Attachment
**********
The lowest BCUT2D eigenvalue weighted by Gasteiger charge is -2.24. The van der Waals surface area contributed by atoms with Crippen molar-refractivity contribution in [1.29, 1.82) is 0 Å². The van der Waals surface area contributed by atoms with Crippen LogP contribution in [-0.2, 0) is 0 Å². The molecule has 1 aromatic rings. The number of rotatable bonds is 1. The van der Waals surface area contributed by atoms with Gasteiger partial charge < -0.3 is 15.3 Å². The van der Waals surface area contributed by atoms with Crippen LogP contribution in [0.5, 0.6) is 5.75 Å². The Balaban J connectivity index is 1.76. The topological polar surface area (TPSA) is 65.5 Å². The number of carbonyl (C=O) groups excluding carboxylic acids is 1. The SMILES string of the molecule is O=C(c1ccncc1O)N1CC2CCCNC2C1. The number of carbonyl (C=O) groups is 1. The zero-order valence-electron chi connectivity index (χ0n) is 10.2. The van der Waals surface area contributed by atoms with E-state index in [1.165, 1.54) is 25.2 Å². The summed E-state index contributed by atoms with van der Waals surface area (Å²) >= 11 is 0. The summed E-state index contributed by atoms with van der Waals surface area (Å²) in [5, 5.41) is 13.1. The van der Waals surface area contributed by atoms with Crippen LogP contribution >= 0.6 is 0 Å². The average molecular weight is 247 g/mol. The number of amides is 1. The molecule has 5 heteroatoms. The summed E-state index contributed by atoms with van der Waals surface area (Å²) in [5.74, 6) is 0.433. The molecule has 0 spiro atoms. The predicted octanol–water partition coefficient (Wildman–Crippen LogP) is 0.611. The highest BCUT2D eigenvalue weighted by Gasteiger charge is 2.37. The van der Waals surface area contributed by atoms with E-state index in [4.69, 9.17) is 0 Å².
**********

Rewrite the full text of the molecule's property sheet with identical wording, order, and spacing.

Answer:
The lowest BCUT2D eigenvalue weighted by Gasteiger charge is -2.24. The van der Waals surface area contributed by atoms with Crippen molar-refractivity contribution in [1.29, 1.82) is 0 Å². The van der Waals surface area contributed by atoms with Crippen LogP contribution in [-0.2, 0) is 0 Å². The molecule has 1 aromatic rings. The number of rotatable bonds is 1. The van der Waals surface area contributed by atoms with Gasteiger partial charge < -0.3 is 15.3 Å². The van der Waals surface area contributed by atoms with Crippen LogP contribution in [0.5, 0.6) is 5.75 Å². The Balaban J connectivity index is 1.76. The topological polar surface area (TPSA) is 65.5 Å². The number of carbonyl (C=O) groups excluding carboxylic acids is 1. The SMILES string of the molecule is O=C(c1ccncc1O)N1CC2CCCNC2C1. The number of carbonyl (C=O) groups is 1. The zero-order valence-electron chi connectivity index (χ0n) is 10.2. The van der Waals surface area contributed by atoms with E-state index in [1.165, 1.54) is 25.2 Å². The summed E-state index contributed by atoms with van der Waals surface area (Å²) >= 11 is 0. The summed E-state index contributed by atoms with van der Waals surface area (Å²) in [5, 5.41) is 13.1. The van der Waals surface area contributed by atoms with Crippen LogP contribution >= 0.6 is 0 Å². The average molecular weight is 247 g/mol. The number of amides is 1. The molecule has 5 heteroatoms. The summed E-state index contributed by atoms with van der Waals surface area (Å²) in [5.74, 6) is 0.433. The molecule has 0 spiro atoms. The predicted octanol–water partition coefficient (Wildman–Crippen LogP) is 0.611. The highest BCUT2D eigenvalue weighted by Gasteiger charge is 2.37. The van der Waals surface area contributed by atoms with E-state index in [4.69, 9.17) is 0 Å².